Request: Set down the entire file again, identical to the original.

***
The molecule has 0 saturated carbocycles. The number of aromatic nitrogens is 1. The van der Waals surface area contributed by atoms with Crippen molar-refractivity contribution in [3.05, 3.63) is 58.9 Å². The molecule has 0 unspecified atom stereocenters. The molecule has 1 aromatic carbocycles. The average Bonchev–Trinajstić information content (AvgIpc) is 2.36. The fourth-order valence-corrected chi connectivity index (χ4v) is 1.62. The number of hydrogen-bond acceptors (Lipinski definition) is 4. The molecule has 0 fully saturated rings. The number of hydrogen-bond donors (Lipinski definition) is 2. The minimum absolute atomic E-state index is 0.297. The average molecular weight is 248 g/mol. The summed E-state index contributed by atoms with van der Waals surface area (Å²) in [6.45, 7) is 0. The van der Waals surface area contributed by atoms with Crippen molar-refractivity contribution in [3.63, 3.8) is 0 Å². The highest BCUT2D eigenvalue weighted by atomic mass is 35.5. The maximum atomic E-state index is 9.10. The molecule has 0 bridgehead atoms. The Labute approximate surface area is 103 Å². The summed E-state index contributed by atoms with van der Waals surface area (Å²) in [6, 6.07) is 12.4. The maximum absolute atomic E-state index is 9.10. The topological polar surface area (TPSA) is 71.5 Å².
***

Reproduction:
The molecule has 0 saturated carbocycles. The number of aromatic nitrogens is 1. The van der Waals surface area contributed by atoms with Crippen molar-refractivity contribution in [3.05, 3.63) is 58.9 Å². The molecule has 0 unspecified atom stereocenters. The molecule has 1 aromatic carbocycles. The average Bonchev–Trinajstić information content (AvgIpc) is 2.36. The fourth-order valence-corrected chi connectivity index (χ4v) is 1.62. The number of hydrogen-bond acceptors (Lipinski definition) is 4. The molecule has 0 fully saturated rings. The number of hydrogen-bond donors (Lipinski definition) is 2. The minimum absolute atomic E-state index is 0.297. The average molecular weight is 248 g/mol. The summed E-state index contributed by atoms with van der Waals surface area (Å²) in [6.45, 7) is 0. The van der Waals surface area contributed by atoms with Crippen molar-refractivity contribution in [3.63, 3.8) is 0 Å². The highest BCUT2D eigenvalue weighted by atomic mass is 35.5. The maximum atomic E-state index is 9.10. The molecule has 0 bridgehead atoms. The Labute approximate surface area is 103 Å². The summed E-state index contributed by atoms with van der Waals surface area (Å²) in [6, 6.07) is 12.4. The maximum absolute atomic E-state index is 9.10. The topological polar surface area (TPSA) is 71.5 Å².